Changing the World, ONe Haircut at a Time, with Dr. Ben Sessa
Dr. Ben Sessa is a consultant psychiatrist in adult addictions, working part-time at Addiction in Weston-Super-Mare and is senior research fellow at Bristol, Cardiff and Imperial College London Universities, where he is currently taking time off from clinical medical practice to study towards a PhD in MDMA Psychotherapy. He has specialist training as a child and adolescent psychiatrist and is interested in the developmental trajectory from child maltreatment to adult mental health disorders. Dr Sessa’s joint interests in psychotherapy, pharmacology and trauma have lead him towards researching the subject of drug-assisted psychotherapy using psychedelic adjuncts. He is the author of two books exploring psychedelic medicine; The Psychedelic Renaissance (2012) and To Fathom Hell or Soar Angelic (2015) and is currently conducting research with Imperial College London and Cardiff universities studying the potential role for MDMA-assisted therapy for the treatment of PTSD and alcohol dependence syndrome. Dr Sessa is outspoken on lobbying for change in the current system by which drugs are classified in the UK, believing a more progressive policy of regulation would reduce the harms of recreational drug use. He is a co-founder and director of the UK’s Breaking Convention conference.
In this conversation, Jonathan and Ben discuss “How old is old enough,” the illogic of the new UK Psychoactive Substances Law, and how to take your kids to festivals safely. Ben also explains his belief in why the medical model of psychedelics has the best chance of changing the hearts and minds of mainstream culture and making them more widely available to all. As a pediatric psychiatrist, a father of 2, and an expert in the clinical application of psychedelic medicines, Dr. Sessa is uniquely qualified to provide insight into many of the questions we often ask here at Psychedelic Parenting, and we are excited to have him on the show.
Watch Ben’s recent TEDx talk, “Is MDMA Psychaiatry’s Antibiotic” below
On being told that studying psychedelic medicine would be “career suicide”:
BS: I would recommend any young clinician who is wondering what to do with their lives to get into psychedelic medicine. It’s far from “career suicide.” On the contrary, I’ve had books and dozens of papers published, traveled all over the world speaking at mainstream medical events. If, as a mainstream doctor, one aligns one’s self with this study, you kind of go right to the top, because there’s no one else doing it!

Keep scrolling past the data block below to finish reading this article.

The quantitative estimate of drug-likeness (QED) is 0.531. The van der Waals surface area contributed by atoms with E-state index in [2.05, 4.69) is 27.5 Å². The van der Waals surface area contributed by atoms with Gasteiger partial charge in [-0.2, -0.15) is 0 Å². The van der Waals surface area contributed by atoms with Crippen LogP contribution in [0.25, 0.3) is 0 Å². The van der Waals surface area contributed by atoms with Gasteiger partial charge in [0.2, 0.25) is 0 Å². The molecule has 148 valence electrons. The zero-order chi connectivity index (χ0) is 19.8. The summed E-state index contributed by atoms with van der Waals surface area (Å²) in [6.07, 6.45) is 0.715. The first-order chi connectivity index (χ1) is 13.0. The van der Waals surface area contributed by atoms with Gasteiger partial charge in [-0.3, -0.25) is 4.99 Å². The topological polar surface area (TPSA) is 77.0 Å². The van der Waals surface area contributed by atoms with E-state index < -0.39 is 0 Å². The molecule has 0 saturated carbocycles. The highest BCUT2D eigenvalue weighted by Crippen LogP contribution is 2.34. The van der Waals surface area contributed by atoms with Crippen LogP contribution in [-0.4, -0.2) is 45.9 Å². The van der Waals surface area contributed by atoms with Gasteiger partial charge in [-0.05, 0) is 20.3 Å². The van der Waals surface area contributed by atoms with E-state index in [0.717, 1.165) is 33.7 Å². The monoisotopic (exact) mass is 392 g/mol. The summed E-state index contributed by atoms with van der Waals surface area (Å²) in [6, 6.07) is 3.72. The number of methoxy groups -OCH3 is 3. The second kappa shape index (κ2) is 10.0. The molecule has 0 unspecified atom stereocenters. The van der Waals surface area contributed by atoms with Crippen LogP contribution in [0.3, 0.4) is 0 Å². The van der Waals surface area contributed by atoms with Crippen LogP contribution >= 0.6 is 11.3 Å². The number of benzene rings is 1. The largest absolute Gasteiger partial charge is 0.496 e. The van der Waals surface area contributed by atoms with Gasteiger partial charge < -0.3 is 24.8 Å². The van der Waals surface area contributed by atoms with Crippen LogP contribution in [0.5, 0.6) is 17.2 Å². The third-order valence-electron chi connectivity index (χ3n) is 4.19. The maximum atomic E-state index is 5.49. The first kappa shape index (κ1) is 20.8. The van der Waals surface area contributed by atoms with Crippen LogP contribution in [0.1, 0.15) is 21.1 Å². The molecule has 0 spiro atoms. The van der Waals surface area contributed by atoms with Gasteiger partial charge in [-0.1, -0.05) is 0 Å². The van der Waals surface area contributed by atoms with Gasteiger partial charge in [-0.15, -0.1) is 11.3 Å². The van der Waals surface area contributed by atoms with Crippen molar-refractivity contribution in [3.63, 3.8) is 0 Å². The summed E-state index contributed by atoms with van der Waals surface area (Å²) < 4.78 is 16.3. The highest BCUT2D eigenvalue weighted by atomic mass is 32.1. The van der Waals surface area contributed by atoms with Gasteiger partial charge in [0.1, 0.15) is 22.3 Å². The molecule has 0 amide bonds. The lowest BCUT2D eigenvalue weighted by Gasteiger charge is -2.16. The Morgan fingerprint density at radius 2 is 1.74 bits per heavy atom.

PP: How Important do you think it is for a clinician or a doctor to have had these experiences personally themselves?:
BS: I think if you’re going to be a therapist delivering MDMA or LSD or Psilocybin therapy, you absolutely must have had the experience. It’s a vital part of the training. Just as when you’re going to be a psychotherapist, you have to have six or seven years of analysis. The way in which MDMA or any psychedelic is delivered, it’s about being alongside the patient in that mental space. The most important part of that sort of work is making the patient feel at ease and safe in the hands of the person that’s guiding them. To have not had experience in that mental state, not only would you miss the material that’s important, but it’s potentially dangerous for the patient to not have someone who knows where they’re going.
PP: As someone who has experience with these medicines in a therapeutic setting and also as a trained psychotherapist of children, how would you answer the question “How Old is ‘Old Enough?'”:
BS: It’s such a difficult question, and I don’t think there’s a single answer. There are so many complex questions. The general message, I would say, to any young person under the age of 18 is “avoid using many, if any, substances until you are an adult,” but after that, it’s different for different substances. With Psychedelics, its hard, because do I answer based on law or based on toxicity? In terms of toxicity, LSD and Psilocybin are incredibly safe drugs. In an ideal world, I would rather imagine my child taking a low toxic drug than a high toxic drug like alcohol. But then there’s the legal question, and this makes the whole debate immensely difficult. So what I say to my children and to my patients is: “Do not touch any of these illegal drugs, because if you get caught, and you get busted and you get a sentence, you are screwed. You’ve closed doors. You can’t get visas, you can’t be a solicitor, you can’t be a teacher, you can’t be in the police force. All these doors are closed to you.” That is an outrageous situation in which we live, where by far the most dangerous thing about these drugs is their illegal status. But the truth is that one joint of cannabis can destroy your life.
Topics and Websites Discussed in this Podcast:
- This Week’s Sponsor!
- Laura C
- Books by Dr. Sessa
- As A Contributor:
- Acid Drops: Adventures in Psychedelia (2016)
- Breaking Convention: Essays on Psychedelic Consciousness (2013)
- Neurotransmissions: Essays on Psychedelics from Breaking Convention (2015)
- Out of the Shadows: A Cornucopia from the Psychedelic Press (2015)
- The Psychedelic Policy Quagmire: Health, Law, Freedom, and Society (2015)
- MDMA for PTSD (2013)
- Psychedelic Press UK V: “One Man’s Cognitive Impairment is Another Man’s Party” by Ben Sessa